As you may have heard, Scott Rolen was voted into the Hall of Fame this week. Last month, I wrote how I didn’t feel Bobby Abreu merited enshrinement in Cooperstown. I really should have written about Rolen instead, because while I don’t think either man should be in the Hall of Fame, at least I like Bobby Abreu.
Beyond my personal bias against Rolen, I’ve admitted that my Hall of Fame standards aren’t very scientific, and it’s more of a feel thing. I think to merit inclusion in the Hall of Fame, a player needs to be undeniably great or have some sense of transcendence rather than simply being “worth” as many wins above replacement as some players previously enshrined.
Rolen was an excellent defender (Defense matters, but should it count that much at a non-premium position?) who put up good, but not amazing offensive numbers. For context, let’s look at the players’ Baseball Reference deemed as most similar to Rolen.
Those are certainly good players, but aside from Ron Santo, none of those guys see Cooperstown without paying admission.
You can point out that Rolen has a higher WAR value than Sammy Sosa and Manny Ramirez, and if it wasn’t for the PED taint, those guys would have easily gotten in. But if you asked a casual fan to select two Hall of Famers from the group of Sosa, Ramirez, and Rolen, my guess is that Rolen is going to be the odd man out. Did any baseball fan in an opposing city ever say, “Oh wow, Scott Rolen is in town! We have to get tickets!”
Actually, I imagine some people did indeed say that, but they were most likely Phillies fans who wanted to boo him after he forced his way off the Phillies.
My favorite Scott Rolen memory was buying my dad tickets to a Father’s Day game so we could boo him together when he returned to Philadelphia.— Bobby Hughes (@CoachBarney) January 25, 2023
The reason that many Phillies fans don’t like Rolen serves as evidence that he isn’t truly Hall of Fame worthy: He forced his way out of Philadelphia because he couldn’t handle being a team’s best player.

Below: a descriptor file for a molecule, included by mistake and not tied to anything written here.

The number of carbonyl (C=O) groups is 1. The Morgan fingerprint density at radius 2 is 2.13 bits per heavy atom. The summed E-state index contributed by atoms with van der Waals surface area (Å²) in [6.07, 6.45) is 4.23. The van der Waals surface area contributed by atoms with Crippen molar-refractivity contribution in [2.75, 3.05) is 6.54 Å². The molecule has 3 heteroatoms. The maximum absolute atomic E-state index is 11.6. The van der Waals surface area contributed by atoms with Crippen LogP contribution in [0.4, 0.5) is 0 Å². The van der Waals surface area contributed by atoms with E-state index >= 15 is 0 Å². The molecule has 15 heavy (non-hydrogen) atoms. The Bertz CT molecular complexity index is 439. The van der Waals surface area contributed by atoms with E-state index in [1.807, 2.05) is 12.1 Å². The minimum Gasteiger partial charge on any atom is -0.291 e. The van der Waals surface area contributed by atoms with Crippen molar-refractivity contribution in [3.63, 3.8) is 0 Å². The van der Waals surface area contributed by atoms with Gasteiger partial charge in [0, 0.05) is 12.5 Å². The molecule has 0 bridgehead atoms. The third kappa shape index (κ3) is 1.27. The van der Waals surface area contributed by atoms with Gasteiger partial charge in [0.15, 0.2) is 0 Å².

When Rolen played for the Phillies, the team offered him a lucrative contract extension, and said they wanted him to be the centerpiece of the next contending team. Rolen turned it down, supposedly because he didn’t believe the team was truly committed to spending the necessary money to field a contender. While the team’s history up to that point made Rolen right to be skeptical (even though he was proved wrong), I think his refusal to commit goes beyond mere distrust of the team’s finances.
He had a famously poor relationship with manager Larry Bowa who openly criticized Rolen’s play, and said he expected the team’s star player to be better. Team executive Dallas Green made similar statements on the radio. Bowa and Green are notoriously intense, and not every player can handle such criticism. That’s fine, but it’s not something you want from your supposed best player. (It’s noteworthy that one of Rolen’s teammates on the 2001 Phillies said that Bowa’s intensity helped his career.)
While I’ll give him credit for recognizing that a team with Scott Rolen as its best player wasn’t going to be a true contender, it’s a serious knock against his Hall of Fame case.
His poor personal relationships weren’t limited to Bowa. Before he left Philadelphia, an anonymous teammate called him a clubhouse cancer, and he went on to have even greater problems with Tony La Russa in St. Louis. La Russa has a long list of issues on his own, but he’s a Hall of Fame manager who has led three teams to World Series titles. He’s managed a lot of star players over his career, and the fact that his worst relationship ever was with Rolen maybe indicates that Rolen is difficult to work with. While plenty of “bad clubhouse guys” have made it into the Hall of Fame, it doesn’t help the case of a borderline case like Rolen.
See how Scott Rolen's feud with Tony La Russa led to the star third baseman's trade to the Blue Jays 15 years ago today: https://t.co/MouZknk0aq— Remembirds (@remembirds) January 14, 2023
In the end, the most damning argument against Rolen is that if not for baseball’s PED scandals, he wouldn’t have had a prayer of getting in. Many of Rolen’s peers who normally would have earned induction were disqualified in the minds of most voters. As Jayson Stark recently pointed out, many voters want to vote for somebody. And with the true greats disqualified for one reason or another, that somebody turned out to be a very good, if not really Hall of Fame worthy player.